By Sam Lansky
February 26, 2015

Madonna took a nasty tumble last night while performing at the Brit Awards — but it was far from the first ordeal she’s had to endure while promoting her new album, Rebel Heart. Consider what happened in December, when a nasty hack of her personal computer led to dozens of the demos she had recorded leaking online. Quickly, she finished several of those songs and rushed out a six-track EP on iTunes, then got to work prepping the rest of her album for a March 10 release. On Jan. 21, an Israeli man was arrested in connection with the hack, helping bring resolution what she described as “artistic rape.”

MORE: Read our profile of Madonna in the March 9 issue of TIME.

In an interview in the March 9 issue of TIME, on newsstands Friday, Madonna opens up about the fallout from the hack, which she says she learned about from a surprising source: her fans. “It was through Instagram that I found out my songs were leaking, because my fans were warning me,” she says. “Aside from the violation of having something stolen from me, suddenly, people were making comments on songs I had no intention of releasing. I thought, ‘Oh my God,’ I have to push myself into overdrive.’ I didn’t sleep for weeks. I didn’t see my kids. It was pandemonium, confusion, paranoia, hysteria.”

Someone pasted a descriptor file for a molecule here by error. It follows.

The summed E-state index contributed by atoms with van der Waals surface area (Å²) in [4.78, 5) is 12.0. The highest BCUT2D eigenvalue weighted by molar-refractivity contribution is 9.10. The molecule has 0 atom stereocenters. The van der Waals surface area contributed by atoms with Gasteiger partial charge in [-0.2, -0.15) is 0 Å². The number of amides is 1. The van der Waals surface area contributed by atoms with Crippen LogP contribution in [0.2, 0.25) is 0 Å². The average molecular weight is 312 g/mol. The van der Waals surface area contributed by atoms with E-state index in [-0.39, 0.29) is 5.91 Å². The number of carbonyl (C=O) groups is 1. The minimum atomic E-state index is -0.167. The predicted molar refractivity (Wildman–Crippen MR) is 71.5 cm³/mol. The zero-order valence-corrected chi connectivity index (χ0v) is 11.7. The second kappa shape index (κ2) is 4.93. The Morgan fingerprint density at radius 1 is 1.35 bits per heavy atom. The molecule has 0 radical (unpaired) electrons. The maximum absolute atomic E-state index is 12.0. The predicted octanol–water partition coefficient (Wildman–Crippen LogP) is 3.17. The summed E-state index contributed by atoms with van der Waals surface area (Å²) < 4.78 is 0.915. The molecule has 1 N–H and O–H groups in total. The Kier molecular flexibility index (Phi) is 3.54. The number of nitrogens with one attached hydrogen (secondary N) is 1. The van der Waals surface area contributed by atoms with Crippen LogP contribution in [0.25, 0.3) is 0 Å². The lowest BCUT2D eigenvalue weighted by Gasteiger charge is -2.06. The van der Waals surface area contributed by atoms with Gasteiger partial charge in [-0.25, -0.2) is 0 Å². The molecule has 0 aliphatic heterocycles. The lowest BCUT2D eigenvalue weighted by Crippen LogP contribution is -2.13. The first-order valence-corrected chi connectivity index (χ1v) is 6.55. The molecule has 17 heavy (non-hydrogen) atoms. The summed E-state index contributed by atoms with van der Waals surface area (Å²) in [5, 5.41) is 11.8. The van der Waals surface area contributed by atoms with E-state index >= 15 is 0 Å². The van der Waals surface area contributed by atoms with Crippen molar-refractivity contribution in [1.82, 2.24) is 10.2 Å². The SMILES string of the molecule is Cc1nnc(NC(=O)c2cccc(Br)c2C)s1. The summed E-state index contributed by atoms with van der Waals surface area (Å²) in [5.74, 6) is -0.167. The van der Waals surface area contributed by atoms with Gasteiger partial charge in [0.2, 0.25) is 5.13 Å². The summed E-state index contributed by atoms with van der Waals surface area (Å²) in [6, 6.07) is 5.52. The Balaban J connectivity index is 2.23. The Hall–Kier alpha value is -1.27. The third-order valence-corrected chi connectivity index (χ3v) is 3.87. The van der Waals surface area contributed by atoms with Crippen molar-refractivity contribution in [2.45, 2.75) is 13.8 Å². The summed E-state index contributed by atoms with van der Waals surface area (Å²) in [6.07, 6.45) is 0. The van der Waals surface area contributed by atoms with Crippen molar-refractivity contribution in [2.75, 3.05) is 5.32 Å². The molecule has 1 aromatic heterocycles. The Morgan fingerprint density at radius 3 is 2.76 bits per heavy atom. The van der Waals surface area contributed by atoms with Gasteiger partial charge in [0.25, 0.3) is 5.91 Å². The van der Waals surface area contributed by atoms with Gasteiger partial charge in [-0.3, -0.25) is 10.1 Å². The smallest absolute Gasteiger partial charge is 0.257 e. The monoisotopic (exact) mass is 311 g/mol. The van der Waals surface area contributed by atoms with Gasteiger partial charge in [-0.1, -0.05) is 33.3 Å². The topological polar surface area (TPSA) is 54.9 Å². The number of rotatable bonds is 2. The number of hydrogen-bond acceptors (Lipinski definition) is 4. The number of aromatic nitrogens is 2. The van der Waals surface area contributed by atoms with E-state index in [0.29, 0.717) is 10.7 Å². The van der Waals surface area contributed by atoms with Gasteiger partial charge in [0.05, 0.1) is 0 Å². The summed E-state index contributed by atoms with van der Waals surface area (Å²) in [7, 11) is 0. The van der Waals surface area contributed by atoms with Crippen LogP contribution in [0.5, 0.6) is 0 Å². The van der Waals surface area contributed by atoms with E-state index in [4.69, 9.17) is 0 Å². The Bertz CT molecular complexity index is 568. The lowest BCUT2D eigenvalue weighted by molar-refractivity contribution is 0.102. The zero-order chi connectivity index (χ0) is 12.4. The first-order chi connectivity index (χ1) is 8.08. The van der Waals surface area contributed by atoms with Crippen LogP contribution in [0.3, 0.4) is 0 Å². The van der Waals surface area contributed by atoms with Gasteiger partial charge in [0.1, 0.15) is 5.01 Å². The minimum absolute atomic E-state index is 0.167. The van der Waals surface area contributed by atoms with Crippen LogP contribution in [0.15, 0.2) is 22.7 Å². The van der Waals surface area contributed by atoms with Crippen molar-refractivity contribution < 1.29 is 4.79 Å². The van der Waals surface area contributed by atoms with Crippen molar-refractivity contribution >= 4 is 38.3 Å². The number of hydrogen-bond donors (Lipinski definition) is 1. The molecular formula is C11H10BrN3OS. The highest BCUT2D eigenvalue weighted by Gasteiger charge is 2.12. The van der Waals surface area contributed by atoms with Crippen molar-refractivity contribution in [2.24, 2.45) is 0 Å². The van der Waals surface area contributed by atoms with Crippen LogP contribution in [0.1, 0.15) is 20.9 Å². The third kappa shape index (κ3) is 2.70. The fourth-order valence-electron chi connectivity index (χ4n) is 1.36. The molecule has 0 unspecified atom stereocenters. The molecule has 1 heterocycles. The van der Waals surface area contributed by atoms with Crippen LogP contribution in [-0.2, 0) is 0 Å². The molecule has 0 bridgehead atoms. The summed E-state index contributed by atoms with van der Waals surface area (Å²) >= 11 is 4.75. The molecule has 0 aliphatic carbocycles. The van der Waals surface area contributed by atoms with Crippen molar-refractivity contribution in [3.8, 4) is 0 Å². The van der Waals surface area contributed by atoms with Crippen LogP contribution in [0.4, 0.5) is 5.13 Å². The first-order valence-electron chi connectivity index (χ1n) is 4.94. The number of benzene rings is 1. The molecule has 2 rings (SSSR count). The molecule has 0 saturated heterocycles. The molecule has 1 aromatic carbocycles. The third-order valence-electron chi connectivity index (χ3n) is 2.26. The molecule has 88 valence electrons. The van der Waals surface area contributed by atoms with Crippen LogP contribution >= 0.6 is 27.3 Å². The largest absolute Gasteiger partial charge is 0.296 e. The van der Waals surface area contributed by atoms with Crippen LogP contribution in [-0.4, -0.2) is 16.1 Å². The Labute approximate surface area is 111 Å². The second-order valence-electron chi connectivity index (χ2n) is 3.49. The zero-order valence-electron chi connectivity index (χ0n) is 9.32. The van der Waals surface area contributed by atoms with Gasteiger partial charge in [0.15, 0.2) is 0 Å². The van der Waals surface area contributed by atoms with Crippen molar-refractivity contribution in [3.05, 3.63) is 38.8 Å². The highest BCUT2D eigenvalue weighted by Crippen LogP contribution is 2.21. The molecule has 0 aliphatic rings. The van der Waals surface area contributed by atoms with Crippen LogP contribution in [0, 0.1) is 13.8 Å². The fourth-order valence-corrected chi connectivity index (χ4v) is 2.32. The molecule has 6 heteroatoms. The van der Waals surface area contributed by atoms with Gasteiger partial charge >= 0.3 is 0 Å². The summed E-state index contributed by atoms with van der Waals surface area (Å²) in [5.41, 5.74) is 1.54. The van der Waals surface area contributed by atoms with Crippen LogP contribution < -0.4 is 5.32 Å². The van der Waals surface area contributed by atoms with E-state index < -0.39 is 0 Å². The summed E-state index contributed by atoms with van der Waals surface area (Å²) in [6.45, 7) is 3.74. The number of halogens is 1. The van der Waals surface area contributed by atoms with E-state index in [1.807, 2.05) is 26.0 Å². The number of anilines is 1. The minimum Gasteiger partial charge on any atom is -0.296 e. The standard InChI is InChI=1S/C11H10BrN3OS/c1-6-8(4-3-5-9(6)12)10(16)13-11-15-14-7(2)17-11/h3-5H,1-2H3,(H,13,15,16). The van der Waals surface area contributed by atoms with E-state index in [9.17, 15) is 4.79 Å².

In the wake of the unprecedented hacking of Sony, cybersecurity is a hot-button issue, and Madonna says she only expects it to get worse. “I think it’s going to become pervasive in our society,” she says. “People make a living off it. It’s not like you’re a bank robber — there’s some kind of honesty to that crime. With cybercrime, you don’t know who they are. People can hide so easily, and it’s really dangerous. What it represents to an artist to not be able to finish your work, to never know when someone is going to steal something off a server — what does that mean for artists in the future? The fact that this guy was arrested, and that there will be a prosecution, is extremely important to me. Not just because of my stolen art, but for what it means for other artists. I think it will send a very strong message to the world.”

Click here for more with Madonna — including her thoughts on how the art world has changed, getting back to her roots as a songwriter and how the queen of reinvention considers herself surprisingly “predictable.”

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